Note: This is a guest post by Glen Allsopp of PluginID
With the current economic situation, we are all looking to get more done in less time. Bosses are working out which staff to keep and which to let go, ex-students are looking to shine for future prospective employers and people who work from home realise they need to get more done on a daily basis.
With that in mind, I thought sharing some of my productivity tips would be of use to many of the Life Optimizer readers. These tips have helped put me in a position of being able to work from home in my own time, on projects that I enjoy.
Twice the Work in Half the Time
Plan Before You Execute – Unless you are one very efficient and productive individual, you’ll find that there are times where we sit down to do a project and then we just wander off into doing something completely different. For me this is common when I have to research something (online) and I end up getting distracted by all the intriguing sites the web has to offer; before I know it I’ve completely stopped focusing on my original task.
To give a personal example of planning before I execute, you could look at my blogging strategy. I always come up with a post title first, but after that I would sit down, open up my blog editor and hope ideas would come to me while typing. This works sometimes, but it’s certainly not very productive, and a blog post can end up taking 3 hours instead of 30 minutes.
Instead, I brainstorm on a piece of paper the main points that I want to cover in the article and then I actually go to my blog editor and start fleshing them out. This might add 10 minutes to my working time initially, but once I sit down it’s a total breeze. Whatever you are going to work on, have a quick plan of what you need to do instead of hoping the ideas will come or dealing with the ‘problem’ when the situation arises.
Work in the Quietest Time Possible – I worked at home for 6 months before moving across the world to South Africa, getting an office job in an industry I love. It was the first time I’ve worked in an office, so it took a while to get used to the activity of my surroundings. I’ve found that, without a doubt, my most productive time is when there is less going on around me.
Our work schedules were fairly flexible, so if I came into the office an hour earlier I would leave an hour earlier, or if I came in an hour later, I then left an hour later (I tended to go for the later option). I noticed that my last hour at work, when most people were at home, was far more productive, even in the same amount of time.
Three key areas I noticed that were the quietest included:
- In the mornings before most people arrived
- In the afternoon when most people had left
- During lunch, therefore I would change my own lunch schedule at times
Even if you don’t work in an office, you can use this to be free from distractions such as your kids, your partner or even just your friends. For example, if you work from home you could wake up early before everyone has gotten out of bed and get cracking on your projects for the day.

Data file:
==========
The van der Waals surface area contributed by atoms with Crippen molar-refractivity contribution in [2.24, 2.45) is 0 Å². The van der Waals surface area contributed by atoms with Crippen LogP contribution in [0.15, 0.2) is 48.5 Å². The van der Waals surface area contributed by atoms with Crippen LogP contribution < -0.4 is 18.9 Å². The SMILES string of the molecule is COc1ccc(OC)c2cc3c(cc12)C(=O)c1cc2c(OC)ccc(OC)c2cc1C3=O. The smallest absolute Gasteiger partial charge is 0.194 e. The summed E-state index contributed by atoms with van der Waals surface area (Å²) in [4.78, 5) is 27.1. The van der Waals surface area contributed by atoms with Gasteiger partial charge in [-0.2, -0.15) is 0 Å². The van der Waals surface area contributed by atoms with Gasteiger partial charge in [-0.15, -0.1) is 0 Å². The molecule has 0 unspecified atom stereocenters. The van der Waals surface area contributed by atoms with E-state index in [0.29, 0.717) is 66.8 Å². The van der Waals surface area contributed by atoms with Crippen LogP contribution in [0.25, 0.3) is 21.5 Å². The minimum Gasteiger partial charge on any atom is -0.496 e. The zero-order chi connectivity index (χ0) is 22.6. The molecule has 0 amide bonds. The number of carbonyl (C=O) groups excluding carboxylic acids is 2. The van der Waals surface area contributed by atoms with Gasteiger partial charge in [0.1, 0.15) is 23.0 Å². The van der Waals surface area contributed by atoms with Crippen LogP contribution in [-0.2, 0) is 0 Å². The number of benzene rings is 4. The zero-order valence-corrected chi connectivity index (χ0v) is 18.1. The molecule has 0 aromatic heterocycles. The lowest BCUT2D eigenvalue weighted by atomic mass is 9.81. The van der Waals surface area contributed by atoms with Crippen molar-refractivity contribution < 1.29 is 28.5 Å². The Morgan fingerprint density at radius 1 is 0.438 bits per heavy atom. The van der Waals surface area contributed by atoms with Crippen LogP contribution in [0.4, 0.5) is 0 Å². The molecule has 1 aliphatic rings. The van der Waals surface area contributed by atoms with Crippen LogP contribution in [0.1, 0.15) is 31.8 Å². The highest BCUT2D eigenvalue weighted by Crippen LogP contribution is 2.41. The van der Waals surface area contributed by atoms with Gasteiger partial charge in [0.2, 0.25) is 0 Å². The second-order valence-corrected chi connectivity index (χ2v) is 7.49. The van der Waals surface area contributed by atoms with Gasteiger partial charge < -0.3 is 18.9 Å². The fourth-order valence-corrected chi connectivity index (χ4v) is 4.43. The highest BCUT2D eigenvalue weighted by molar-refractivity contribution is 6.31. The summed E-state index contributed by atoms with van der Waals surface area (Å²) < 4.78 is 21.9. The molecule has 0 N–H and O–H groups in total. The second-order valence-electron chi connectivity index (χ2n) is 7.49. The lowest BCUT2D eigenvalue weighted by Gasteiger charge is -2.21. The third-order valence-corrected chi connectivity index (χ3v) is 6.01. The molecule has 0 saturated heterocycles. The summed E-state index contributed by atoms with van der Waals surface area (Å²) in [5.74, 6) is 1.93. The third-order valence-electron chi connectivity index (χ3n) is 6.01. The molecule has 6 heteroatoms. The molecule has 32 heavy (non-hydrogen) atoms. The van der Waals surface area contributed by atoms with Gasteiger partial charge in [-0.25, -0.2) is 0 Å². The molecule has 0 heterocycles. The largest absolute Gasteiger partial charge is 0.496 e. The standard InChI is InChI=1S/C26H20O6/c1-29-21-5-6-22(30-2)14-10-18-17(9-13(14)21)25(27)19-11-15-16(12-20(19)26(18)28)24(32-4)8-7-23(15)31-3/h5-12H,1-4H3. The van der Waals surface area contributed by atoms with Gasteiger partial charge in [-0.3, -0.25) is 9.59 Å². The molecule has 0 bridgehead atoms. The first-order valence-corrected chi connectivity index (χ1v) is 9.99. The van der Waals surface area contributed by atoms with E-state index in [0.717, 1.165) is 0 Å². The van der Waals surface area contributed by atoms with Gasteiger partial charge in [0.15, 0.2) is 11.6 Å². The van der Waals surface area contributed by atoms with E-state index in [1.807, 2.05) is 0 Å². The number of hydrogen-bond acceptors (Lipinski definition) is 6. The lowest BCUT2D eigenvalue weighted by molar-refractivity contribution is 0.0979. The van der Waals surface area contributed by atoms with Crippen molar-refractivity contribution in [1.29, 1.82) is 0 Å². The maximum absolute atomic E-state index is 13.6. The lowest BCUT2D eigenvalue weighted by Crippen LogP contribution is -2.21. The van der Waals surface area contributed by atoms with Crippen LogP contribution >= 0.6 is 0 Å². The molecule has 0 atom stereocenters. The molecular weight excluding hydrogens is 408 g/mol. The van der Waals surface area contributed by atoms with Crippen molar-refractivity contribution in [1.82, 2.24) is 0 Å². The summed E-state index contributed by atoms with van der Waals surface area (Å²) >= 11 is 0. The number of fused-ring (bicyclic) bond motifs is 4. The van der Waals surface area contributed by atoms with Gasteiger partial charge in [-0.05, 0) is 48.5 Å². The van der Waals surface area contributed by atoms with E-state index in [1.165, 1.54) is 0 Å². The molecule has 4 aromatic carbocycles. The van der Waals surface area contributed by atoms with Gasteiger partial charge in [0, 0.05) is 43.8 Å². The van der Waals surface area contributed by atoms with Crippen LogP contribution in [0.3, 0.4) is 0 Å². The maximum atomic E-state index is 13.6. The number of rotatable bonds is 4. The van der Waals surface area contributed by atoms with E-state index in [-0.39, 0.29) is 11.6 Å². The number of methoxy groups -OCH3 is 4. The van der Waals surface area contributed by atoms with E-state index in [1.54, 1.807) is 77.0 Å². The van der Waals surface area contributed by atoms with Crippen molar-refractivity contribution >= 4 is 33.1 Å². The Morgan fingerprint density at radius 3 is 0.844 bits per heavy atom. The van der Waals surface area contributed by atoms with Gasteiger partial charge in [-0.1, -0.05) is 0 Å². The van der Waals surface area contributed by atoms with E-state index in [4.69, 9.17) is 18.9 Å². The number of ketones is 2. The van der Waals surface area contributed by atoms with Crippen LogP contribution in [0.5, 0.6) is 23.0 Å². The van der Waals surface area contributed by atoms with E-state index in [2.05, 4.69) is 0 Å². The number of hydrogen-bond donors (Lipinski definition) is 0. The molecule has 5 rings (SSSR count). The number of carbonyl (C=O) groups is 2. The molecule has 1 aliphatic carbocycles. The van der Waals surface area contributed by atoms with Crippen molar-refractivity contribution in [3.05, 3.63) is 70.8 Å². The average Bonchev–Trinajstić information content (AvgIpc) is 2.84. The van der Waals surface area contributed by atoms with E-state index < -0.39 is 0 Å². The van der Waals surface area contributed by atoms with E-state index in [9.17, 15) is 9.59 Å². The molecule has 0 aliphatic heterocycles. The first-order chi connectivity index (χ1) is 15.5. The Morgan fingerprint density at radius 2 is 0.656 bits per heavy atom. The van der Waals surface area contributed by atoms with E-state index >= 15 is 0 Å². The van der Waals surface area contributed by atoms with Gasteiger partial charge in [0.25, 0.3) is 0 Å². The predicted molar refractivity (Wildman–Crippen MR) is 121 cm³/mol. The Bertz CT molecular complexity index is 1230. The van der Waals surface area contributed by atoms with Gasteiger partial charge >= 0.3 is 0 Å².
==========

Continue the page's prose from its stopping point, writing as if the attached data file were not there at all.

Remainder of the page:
Eliminate All Distractions – Work distractions come in many forms. For me, I was often distracted by other websites (my job is online), Email, Instant Messaging clients and phone calls. You need to be aware of what distractions may be affecting you so that you can eliminate them from your environment / schedule.
Other possible distractions include:
- Construction Work
Try to find a quiet place where you can work and eliminate as many distractions as possible. Limit your email checking to only one or twice per day, if you must use Instant Messaging clients then set your status to busy and if you must make phone calls, make them on a lunch hour. It’s likely the receiver will be in a rush to put down the phone, just as much as you.
Outsource What You Can – Before you think you can’t afford outsourcing, think again. You can hire virtual assistants for as little as $3 per hour who are very capable of:
- Sending emails
- Making phone calls
- Conducting research
- Completing documents (providing they have enough information)
- …and much more
If you are dealing with sensitive information, it’s probably best to have your virtual assistant or freelancer sign an NDA (Non-disclosure agreement) so that your confidential information actually stays confidential. I tend to outsource manual work that can be done fairly easy by anybody but takes up a lot of my time. That way, I can focus on my areas of expertise and make more money back which covers my outsourcing fees and works best for me.
Write Down Your Most Important Tasks – Often, it’s not even our own lack of effort that causes some projects to take a long time; it’s simply that we focus on the wrong area to work. Each day before you start to do anything, write down the MIT’s that you would like to complete. MIT’s (Most Important Tasks) are the things which you need to get done which take priority.
Even if you spend all of your working day on the first of those MIT’s, there is no way your day could have been more productive. Think about that one.
What tips do you have for being more productive?
Glen Allsopp writes for PluginID on the subject of Personal Development. His goal is to help people see they can be who they want to be and live the life they want to live.
Photo by Bug-a-Lug